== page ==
Phono Solar introduces Japanese natural disaster cover05. December 2012 | Industry & Suppliers | By: Max Hall/Jonathan Gifford
Chinese solar module manufacturer Phono Solar has launched what it claims is Japan's first natural disaster insurance cover for solar installations.
Phono solar has released a special insurance product for the Japanese market. The aspiring module manufacturer is guaranteeing that all of its products installed in Japan will be covered by a scheme, which will pay for loss of income from government subsidies as well as the cost of lost equipment and property in the event of 'acts of God'.
Yesterday, pv magazine published that the insurance would, rather ironically, not cover damage resultant from tsunami. This is not the case. Phono Solar has clarified that tsunami damage is not explicitly covered in the policy, however it is implicitly covered.
Eric Yuan, marketing manager at Phono Solar, told pv magazine: "Tsunamis are not specifically mentioned in the natural disaster policy because in the case of a tsunami, modules would usually be damaged by an ensuing flood. This damage is already covered under the ‘flood’ clauses of the policy. The policy offered covers ‘direct loss’, a concept used across insurance firms globally, or damage that directly impacts the object insured."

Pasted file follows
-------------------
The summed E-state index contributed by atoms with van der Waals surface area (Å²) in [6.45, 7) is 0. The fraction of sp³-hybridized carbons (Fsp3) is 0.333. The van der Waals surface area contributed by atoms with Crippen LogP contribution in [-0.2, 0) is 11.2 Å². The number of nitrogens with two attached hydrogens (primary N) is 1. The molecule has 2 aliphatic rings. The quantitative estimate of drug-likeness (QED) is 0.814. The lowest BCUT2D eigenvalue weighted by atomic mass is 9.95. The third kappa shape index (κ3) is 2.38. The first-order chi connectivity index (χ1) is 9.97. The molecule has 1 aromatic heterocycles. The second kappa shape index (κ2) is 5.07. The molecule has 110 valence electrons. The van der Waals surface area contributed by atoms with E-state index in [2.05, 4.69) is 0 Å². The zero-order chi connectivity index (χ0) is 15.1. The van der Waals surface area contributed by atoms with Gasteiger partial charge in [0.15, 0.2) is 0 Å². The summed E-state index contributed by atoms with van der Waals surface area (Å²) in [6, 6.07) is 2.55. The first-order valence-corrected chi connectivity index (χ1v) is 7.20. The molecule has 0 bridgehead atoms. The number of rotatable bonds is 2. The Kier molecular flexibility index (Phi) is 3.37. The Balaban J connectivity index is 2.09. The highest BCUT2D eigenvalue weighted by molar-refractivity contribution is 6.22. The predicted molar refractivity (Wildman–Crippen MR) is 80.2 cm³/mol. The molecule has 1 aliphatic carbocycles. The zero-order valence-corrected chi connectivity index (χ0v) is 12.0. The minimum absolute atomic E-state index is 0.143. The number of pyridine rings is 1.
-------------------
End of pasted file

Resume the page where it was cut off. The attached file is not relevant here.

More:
In a statement announcing the insurance, Yuan continued: "Phono Solar takes specific steps to adapt its services to markets around the world and our new interest compensation insurance is an example of this. In a country that is affected significantly by events characterized in legal and insurance terms as 'acts of God', project investors might otherwise be wary of committing to industrial-scale farms.
"This new scheme secures their return on investment, and ensures that PV technology has a place in Japan's renewable energy future."
On installations from 10 kW up to 1 MW, the policy would pay out a standard Yen2 million (US$24,000) for the first 10 kW plus an additional Yen100,000 for each additional kilowatt. Phono Solar confirmed that the settlement for installations above 1 MW in size would be negotiable on a case-by-case basis.
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